PFS stands ready to support the Princeton administration in any such efforts. In addition, PFS is engaging in a comprehensive program on free speech and academic freedom for this school year, working with students and faculty. An email has been sent to the entire student body on the importance of free speech that includes links for further education. Posters will be put up around campus promoting this campaign.
We are also providing support for speakers to come to campus to discuss various topics and to model open discourse, working with Whig-Clio, the James Madison Program, the Princeton Open Campus Coalition, and other student groups. On September 13, we held the first of this year’s programs, in conjunction with the James Madison Program, in which George Will was the speaker.
We will be undertaking our student survey again this spring, as well as in future years, in order to provide an objective measure of progress at Princeton on free speech and academic freedom.
We also urge Princeton to establish an ombudsperson to oversee free speech and academic freedom problems and complaints as they arise, and thereby to provide a trusted place for students and faculty to bring concerns about violations of the Princeton free speech rule.
Thank you for considering these views, and we stand ready to support further efforts by Princeton in support of free speech and academic freedom. To further that effort, we ask that a member of the Princeton administration be designated to work with us on free speech programs.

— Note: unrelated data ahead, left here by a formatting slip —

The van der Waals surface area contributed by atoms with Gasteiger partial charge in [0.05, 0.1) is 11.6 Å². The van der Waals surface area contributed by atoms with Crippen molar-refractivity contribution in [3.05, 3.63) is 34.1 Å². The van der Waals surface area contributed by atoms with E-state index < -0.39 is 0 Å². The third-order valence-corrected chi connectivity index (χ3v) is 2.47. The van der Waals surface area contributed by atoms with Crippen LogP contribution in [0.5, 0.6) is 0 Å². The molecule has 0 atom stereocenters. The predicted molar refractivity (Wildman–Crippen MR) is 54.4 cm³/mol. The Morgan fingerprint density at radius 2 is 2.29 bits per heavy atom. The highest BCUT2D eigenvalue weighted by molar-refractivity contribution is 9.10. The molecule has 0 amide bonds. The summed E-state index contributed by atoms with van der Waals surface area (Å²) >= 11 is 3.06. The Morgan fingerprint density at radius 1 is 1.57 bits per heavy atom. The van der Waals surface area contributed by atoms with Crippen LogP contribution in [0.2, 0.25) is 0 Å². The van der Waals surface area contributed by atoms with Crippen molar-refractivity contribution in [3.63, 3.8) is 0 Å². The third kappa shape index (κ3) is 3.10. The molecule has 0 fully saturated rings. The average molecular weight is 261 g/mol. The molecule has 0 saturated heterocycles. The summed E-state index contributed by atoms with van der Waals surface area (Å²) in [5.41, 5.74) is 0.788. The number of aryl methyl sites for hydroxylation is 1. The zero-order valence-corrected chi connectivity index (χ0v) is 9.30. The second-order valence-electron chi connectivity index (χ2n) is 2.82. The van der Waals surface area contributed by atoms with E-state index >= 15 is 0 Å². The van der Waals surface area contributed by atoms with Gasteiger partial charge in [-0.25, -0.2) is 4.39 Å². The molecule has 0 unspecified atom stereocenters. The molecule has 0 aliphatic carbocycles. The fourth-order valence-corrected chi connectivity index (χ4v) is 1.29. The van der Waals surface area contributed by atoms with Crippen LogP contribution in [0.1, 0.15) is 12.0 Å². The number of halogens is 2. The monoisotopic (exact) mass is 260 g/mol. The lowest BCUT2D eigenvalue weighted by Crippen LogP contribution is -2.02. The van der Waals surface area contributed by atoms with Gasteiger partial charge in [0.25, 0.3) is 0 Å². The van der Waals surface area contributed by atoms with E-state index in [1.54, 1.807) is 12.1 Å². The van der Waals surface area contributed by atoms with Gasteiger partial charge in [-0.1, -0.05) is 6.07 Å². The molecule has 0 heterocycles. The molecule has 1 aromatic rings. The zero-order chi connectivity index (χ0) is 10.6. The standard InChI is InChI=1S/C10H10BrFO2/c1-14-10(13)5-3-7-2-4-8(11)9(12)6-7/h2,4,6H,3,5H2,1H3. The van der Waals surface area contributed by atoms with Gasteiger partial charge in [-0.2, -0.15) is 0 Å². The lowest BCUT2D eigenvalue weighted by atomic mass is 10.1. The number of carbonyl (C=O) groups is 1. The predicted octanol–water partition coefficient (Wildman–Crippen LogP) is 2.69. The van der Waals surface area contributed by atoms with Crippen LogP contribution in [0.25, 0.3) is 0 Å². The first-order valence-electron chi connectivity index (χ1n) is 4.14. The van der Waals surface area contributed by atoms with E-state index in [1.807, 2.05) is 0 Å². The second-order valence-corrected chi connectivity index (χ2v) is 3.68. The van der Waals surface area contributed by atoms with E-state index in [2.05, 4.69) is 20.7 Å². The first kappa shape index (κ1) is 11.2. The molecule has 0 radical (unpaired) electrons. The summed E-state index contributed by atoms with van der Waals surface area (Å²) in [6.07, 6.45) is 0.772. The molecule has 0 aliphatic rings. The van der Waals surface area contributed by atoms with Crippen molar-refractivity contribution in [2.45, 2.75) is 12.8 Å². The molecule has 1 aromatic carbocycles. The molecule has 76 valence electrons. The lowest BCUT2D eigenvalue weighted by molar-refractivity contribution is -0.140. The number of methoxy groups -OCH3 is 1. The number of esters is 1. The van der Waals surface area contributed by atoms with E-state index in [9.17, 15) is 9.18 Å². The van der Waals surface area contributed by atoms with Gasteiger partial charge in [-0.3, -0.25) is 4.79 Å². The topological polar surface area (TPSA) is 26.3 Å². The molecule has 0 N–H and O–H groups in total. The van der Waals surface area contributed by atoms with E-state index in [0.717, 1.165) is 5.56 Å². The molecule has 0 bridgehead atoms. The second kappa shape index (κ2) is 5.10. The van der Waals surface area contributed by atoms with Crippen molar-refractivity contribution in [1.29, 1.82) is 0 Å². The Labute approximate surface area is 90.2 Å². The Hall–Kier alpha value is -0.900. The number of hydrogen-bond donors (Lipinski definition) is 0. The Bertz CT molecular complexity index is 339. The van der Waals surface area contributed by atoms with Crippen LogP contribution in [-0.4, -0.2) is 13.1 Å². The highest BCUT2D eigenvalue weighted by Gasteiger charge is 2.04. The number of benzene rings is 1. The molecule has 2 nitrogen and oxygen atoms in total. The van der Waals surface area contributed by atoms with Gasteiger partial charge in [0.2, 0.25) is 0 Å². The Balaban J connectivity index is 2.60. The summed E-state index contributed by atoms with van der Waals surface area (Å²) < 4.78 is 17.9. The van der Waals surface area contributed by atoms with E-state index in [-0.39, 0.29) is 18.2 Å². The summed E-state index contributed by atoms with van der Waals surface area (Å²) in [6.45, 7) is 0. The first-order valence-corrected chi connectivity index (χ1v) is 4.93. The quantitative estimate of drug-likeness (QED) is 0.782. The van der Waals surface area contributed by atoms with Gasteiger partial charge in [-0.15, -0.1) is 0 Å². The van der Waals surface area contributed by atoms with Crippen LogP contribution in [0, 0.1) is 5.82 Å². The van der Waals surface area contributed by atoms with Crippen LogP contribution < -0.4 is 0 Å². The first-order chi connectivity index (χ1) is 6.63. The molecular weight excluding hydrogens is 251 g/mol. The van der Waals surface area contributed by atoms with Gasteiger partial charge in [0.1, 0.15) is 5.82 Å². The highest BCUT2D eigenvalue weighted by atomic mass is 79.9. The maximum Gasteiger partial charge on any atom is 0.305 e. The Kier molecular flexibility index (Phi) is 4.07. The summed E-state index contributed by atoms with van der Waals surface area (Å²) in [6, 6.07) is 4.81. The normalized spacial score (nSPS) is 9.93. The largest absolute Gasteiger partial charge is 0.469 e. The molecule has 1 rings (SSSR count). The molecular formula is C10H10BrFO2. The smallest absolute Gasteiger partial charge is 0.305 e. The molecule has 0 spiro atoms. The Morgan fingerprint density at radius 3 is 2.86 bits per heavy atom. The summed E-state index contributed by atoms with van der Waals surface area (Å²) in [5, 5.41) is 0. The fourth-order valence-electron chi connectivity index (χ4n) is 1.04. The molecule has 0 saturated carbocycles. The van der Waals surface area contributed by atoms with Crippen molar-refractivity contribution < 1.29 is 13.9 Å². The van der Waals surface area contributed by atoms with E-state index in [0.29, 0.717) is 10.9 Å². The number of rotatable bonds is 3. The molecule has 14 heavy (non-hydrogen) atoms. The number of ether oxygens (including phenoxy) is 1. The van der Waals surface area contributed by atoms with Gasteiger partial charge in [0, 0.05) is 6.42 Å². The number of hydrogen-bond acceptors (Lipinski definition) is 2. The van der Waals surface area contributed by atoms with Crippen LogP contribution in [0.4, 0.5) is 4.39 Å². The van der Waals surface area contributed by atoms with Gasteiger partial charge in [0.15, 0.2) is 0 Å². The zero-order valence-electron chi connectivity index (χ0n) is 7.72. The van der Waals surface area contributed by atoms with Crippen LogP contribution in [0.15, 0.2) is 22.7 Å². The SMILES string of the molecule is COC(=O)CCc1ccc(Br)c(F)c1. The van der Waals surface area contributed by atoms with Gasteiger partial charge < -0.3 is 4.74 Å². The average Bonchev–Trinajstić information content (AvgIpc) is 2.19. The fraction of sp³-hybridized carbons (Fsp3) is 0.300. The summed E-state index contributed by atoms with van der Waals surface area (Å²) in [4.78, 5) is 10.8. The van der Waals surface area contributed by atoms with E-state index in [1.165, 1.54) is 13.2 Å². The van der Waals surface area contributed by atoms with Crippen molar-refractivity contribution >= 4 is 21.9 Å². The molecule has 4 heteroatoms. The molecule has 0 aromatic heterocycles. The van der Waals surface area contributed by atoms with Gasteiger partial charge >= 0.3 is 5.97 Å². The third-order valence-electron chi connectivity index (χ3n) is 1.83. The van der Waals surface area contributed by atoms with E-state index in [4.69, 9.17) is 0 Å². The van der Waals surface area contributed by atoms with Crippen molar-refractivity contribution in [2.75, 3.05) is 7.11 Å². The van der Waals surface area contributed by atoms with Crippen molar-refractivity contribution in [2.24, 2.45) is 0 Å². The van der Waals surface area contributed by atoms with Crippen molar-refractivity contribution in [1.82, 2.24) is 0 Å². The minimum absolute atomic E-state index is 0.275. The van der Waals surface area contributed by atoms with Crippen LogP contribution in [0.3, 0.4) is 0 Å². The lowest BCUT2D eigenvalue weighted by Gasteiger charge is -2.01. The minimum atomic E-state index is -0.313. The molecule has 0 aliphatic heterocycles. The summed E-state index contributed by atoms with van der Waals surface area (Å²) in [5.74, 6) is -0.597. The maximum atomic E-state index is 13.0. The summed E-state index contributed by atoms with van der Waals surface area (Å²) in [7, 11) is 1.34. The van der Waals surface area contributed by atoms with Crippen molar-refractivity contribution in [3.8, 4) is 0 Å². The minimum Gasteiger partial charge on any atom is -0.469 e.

Stuart Taylor, Jr., PFS President
Edward L. Yingling, PFS Secretary
Todd Rulon-Miller, PFS Treasurer
Leslie Spencer, PFS Vice Chair
By Khoa Sands ‘26
The idea of decline has always held a certain allure to historians and politicians alike. The high prophet of this declinism was Oswald Spengler, whose 1918 book The Decline of the West has become a motivating treatise for the American New Right. For these modern-day doomsayers, the United States is predestined to ruin, beset by internal crises of spiritedness and domestic politics as well as external threats of rising challengers to the US-led world order. These concerns are not unfounded – a revanchist China will be the largest geopolitical crisis of the twenty-first century and any casual observer of American politics can attest to the sorry state of domestic politics in America today.
Matthew Wilson, Daily Princetonian
Excerpt: As I write this essay, the despicable poison of Jew-hatred has taken a firm hold at so many college campuses, Princeton included. Here at Princeton, activists proudly chant “Intifada” and demand the complete eradication of the world’s only Jewish state; elsewhere, from Cornell, Harvard, and the University of Pennsylvania to Ohio State and Cooper Union, frightening (and sometimes violent and illegal) exhibitions of anti-Jewish attitudes abound.
For the most part, university responses to these shameful displays have been tepid and restrained. these same universities, despite being so reticent to speak out now, have a prolonged public history of weighing in on a wide array of hotly contested and politically controversial topics. At Princeton, for instance, recent years have seen official statements issued deploring Supreme Court rulings on abortion and affirmative action, condemning a jury verdict, and attacking a professor for his political views. On Hamas’s terrorist attacks? No official statements.